Release Date: 20120927
Publisher: Jo Fletcher Books UK
In a fantasy marketplace that has only recently seen a conclusion to Robert Jordan’s iconic Wheel of Time, and long suffering delays to George R.R Martin’s A Song of Ice and Fire, I’ve compiled a list of authors and series I can recommend in their place, which includes: Peter Brett’s Demon Cycle, Elizabeth Bear’s The Eternal Sky, Daniel Abraham’s The Dagger and the Coin, and Brent Weeks’s Lightbringer. That established, David Hair’s first adult novel, Mage’s Blood is one of the better epic fantasy series first instalments I’ve read in recent years.
It should be noted that when I refer to the term epic fantasy, I really mean it. Sweeping conflicts, clashes of cultures, political and personal entanglements, rich and in-depth magic, and mighty warriors dot the landscape. There’s even lavish descriptions of food,
…they ate a cold meal of dried meat and breads, washed down with a small flask of arak and some water, all from the wagon’s spoils. Tanuva Ankesharan’s best cooking could not match so wondrous a feast as this scavenged meal.
Written in limited third person from multiple points of views, Mage’s Blood does maintain some notion of good and evil. It walks a fine line though, often refusing to color individuals entirely one or the other. In that sense it’s quintessential modern epic fantasy, but couched in a very expected setting. Continue reading
So, Hugo Award nominations. Every year, it seems to be both an invitation to bellyaching among those who want the award to take itself more seriously, to again become a fair and trustworthy snapshot of the genre’s best year-in-and-year-out, and an everybody-hug-circlejerk-ignore-the-trolls-you-deserve-this-i-voted-for-you twitter fun factory between nominees. Fun times, especially for frustrated Internet pundits like myself. This year’s ballot was particularly blah, though. I won’t go through each category because, well… I don’t have an opinion on a lot of it. But there are a few spots I’d like to explore.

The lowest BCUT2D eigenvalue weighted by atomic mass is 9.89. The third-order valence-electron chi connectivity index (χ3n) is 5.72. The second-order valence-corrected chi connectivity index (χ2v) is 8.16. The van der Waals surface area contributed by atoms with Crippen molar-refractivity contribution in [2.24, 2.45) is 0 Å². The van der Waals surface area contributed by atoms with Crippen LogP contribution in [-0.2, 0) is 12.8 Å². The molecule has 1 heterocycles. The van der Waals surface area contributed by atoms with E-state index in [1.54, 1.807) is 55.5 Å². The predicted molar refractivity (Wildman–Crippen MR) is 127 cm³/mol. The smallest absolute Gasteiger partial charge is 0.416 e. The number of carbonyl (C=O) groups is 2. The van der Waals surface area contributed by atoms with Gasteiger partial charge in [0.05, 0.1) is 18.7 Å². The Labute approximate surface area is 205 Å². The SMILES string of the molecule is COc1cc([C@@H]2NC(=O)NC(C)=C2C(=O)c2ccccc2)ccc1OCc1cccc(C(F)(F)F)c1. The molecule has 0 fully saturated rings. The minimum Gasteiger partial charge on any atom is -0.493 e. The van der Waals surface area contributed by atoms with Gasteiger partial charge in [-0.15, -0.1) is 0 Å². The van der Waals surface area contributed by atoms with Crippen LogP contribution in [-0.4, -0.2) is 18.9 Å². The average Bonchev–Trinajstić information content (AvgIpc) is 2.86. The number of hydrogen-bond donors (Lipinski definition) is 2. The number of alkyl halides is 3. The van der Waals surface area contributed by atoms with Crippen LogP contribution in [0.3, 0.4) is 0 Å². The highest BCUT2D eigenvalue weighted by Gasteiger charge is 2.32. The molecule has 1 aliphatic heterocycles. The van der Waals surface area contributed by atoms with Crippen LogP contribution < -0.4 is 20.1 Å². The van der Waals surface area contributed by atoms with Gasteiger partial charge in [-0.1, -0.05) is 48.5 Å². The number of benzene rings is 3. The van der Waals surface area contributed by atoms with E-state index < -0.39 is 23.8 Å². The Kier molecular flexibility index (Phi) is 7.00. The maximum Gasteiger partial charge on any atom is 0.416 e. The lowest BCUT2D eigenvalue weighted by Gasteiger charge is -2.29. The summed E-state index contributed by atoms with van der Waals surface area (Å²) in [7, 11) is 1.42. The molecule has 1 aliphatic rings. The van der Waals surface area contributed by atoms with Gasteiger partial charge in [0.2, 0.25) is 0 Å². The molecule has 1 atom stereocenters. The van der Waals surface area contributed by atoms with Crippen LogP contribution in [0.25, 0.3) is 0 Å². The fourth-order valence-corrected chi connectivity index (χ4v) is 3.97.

My first thought on the list of nominations for the ‘Best Novel’ was a tepid lack of inspiration. The inclusion of Ahmed’s Throne of the Crescent Moon (REVIEW) is the lone bright spot, and also the only novel from my list of nominations to appear on the final ballot. Redshirts (REVIEW) is entertaining, but no more worthy of a Hugo than a fourth-or-fifth episode of Dr. Who appear in the ‘Best Dramatic Presentation (Short Form)’ category; I’m not surprised to see it there, but I am disappointed that another of Scalzi’s wash, rinse, repeat efforts was rewarded with a nomination. The novels from Bujold and Grant are included, for all intents and purposes, because of the name on their cover, rather than the text inside. I’m sure they’re both fine novels, but neither made waves in fandom or genre discussion this year. Kim Stanley Robinson is another Hugo darling, and 2312 was at least a significant release in Science Fiction, which, alongside David Brin’s Existence (a novel that some will should have been included instead of Robinson’s), reopened a style of hard Science Fiction that has a long legacy in the genre but little recent activity. Continue reading
After the Apocalypse
Release Date: 20111108
Publisher: Small Beer Press
I get e-mails from time to time offering me electronic copies of self-published or small press titles for review. I usually say yes, with the caveat that I may never actually read it or get past the first chapter. Most of them are not very good. This was my mindset when I received a copy of a short story collection by Maureen McHugh, called After the Apocalypse. At the time, I wasn’t aware of Small Beer Press and what they’re about. I went in to After the Apocalypse functionally blind. After reading it, I feel like I can see.